The Gear menu is available on the bottom right side of the Hook window‘s status bar. To access it, click on it or type ⌃G. Whereas the Title menu and the Link menu are context-sensitive, operating on the title item and selected link, respectively, the Gear menu contains global commands (that do not vary as a function of the Title item or link-selection).
The gear menu can also be accessed from the menu bar icon.
Main part of the gear menu
The main part of the gear menu contains
- Find ⌘F. Search all your bookmarks with this command.
- Preferences menu ⌘,
- Help menu: includes a link to the keyboard shortcuts
- A Tutorial Slideshow
- The View menu
- About Hook ⌘’. Hook version, Integration version, Updates expiration status and date, and registered email are shown here.
- Quit Hook ⌘Q
View menu in gear menu
This menu contains
- Show/Hide Quick Look ⌘Y : shows the quick look pane
- Show/Hide Pinned: Shows or hides the Recent item section of Hook window
- Show/Hide Recent: Shows or hides the Recent item section of Hook window
- Expand/collapse Pinned: Expands or collapses the Pinnted items section.
- Expand/collapse Recent: Expands or collapses the Recent items section
- Show/ Hide Status Bar
Advanced gear menu
The advanced section of the gear menu contains the following commands.
Focus on Link in Clipboard.
- Copy a New Unique ID (⌘U), and Copy a Search Link from Clipboard (⇧⌘S) (Pro features)
- Preferences (⌘,)
Check for App Updates and Update Scripts...This checks for updates to the Hook app and updates the scripts if there are updates available.
Focus on Link in Clipboard
This very handy command sets the title bar to whatever URL is in the clipboard, so you can reveal it in Finder (if it’s a file), see what it’s hooked to, get a multi-format version of it into the clipboard, etc. See Focus on Link in Clipboard for more information.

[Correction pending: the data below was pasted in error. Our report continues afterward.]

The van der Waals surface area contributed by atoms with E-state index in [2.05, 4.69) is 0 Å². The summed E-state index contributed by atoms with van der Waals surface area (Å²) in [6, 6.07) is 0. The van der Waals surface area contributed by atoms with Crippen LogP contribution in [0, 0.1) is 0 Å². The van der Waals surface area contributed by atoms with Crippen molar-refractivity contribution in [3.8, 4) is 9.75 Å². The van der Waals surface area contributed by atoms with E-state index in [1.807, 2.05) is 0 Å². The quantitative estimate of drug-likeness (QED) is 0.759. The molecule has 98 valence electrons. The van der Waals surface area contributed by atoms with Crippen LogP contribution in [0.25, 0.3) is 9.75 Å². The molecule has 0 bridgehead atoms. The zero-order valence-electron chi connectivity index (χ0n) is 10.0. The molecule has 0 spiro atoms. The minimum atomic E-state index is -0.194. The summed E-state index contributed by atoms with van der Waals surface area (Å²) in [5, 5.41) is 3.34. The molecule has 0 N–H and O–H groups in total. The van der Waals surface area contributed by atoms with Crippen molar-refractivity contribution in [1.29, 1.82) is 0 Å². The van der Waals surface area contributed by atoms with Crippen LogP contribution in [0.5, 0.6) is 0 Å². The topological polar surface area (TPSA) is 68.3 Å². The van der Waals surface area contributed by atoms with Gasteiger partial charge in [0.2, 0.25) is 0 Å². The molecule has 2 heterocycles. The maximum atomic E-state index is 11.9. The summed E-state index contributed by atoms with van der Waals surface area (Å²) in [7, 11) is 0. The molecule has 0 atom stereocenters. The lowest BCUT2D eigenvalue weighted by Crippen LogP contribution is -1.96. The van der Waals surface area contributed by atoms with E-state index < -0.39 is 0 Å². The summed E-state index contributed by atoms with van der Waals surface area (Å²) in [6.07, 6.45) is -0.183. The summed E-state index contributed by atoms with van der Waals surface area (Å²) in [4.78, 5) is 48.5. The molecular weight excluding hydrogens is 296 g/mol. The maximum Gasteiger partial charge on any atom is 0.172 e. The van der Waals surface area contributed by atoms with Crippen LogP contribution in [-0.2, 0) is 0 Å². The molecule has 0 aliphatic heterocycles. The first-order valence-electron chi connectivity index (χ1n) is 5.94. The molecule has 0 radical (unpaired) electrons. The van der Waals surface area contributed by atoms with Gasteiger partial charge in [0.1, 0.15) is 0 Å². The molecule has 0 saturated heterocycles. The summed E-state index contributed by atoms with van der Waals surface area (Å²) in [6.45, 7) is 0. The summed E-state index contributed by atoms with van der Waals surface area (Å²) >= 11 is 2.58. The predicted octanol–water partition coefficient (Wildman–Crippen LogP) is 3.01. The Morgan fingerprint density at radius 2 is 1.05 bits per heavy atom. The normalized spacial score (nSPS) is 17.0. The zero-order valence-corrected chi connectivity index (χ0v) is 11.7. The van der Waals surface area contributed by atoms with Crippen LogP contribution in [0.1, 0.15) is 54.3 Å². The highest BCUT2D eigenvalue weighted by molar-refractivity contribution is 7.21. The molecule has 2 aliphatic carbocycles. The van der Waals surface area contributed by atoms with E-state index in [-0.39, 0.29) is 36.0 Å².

Copy a New Unique ID, and Copy a Search Link from Clipboard (Pro features)
Hook Pro provides a couple of advanced user-friendly features that enable you to link to files of apps that do not adequately support automation (as described). More generally, they enable you to index and search for arbitrary content on locally mounted storage.
The commands are:
- ⌘U to Copy a New Unique ID
- ⇧⌘S to Copy a Search Link from Clipboard
Suppose you’re writing a document in a (hypothetical) Markdown editor called SansScript which has no automation. While editing a particular Markdown document,
source.txt you want to be able to quickly access or refer to another document,
target.txt, that you keep moving around. Here’s what you can do:
- Invoke Hook,
"Copy a New Unique ID", which might look something like
- Paste this anywhere in
target.txt(e.g., in its Spotlight comments, or in a Markdown comment such as
<!-- 6O4L7-GR8ZB -->),
- Invoke Hook again,
- ⇧⌘S to “Copy a Search Link from Clipboard”, which yields
- Paste this in
source.txt, or anywhere else from which you want to be able to access
When you invoke a
hook://search/?q=6O4L7-GR8ZB link, macOS invokes Hook, which “serves” (responds to) this link. Hook in turn executes a Spotlight search. It will find all instances of
6O4L7-GR8ZB (or whatever you put in the search query.)
Of course, you might have been able simply to selected
target.txt in the Finder, and invoke Hook from there. But, unfortunately, many apps do not even provide a “Show in Finder” command. (Hook provides this command for all compatible File-based apps.) And even if they do, you might prefer to paste the “ID” in the document itself, because it’s faster.
Some other ways of using these links:
- Some editors even have an “open URL” command that you can use with
hook://searchlinks. For instance, in BBEdit users can control-click anywhere in a URL which evokes a popup window containing “Open URL”. Selecting that command opens the link, which executes the search.
- You can also use these links in launchers and Spotlight. (Like any other
hook://URL, you can paste them in LaunchBar, for instance).
- You can paste them in .hook files (“Hook files”).
Another benefit of planting ID’s in files is that this enables finer grained linking. (We intend to provide other syntactic sugar for other types of links to enable this.) You can then search for the ID (e.g.,
6O4L7-GR8ZB) in the file itself (e.g., in
Bottom line: any macOS file can become a
hook://search link target. Let your imagination run wild, because the uses of this feature are innumerable.
- Hook Window.
- Copy Link
- Copy Markdown Link
- Copy All Links
- Hook to Copied Link
- Hook to New
- Make Hook File
- Reveal File in Finder
- Hooked Links
- Gear Menu (This page)
- Status Bar
- No Linkable Item in …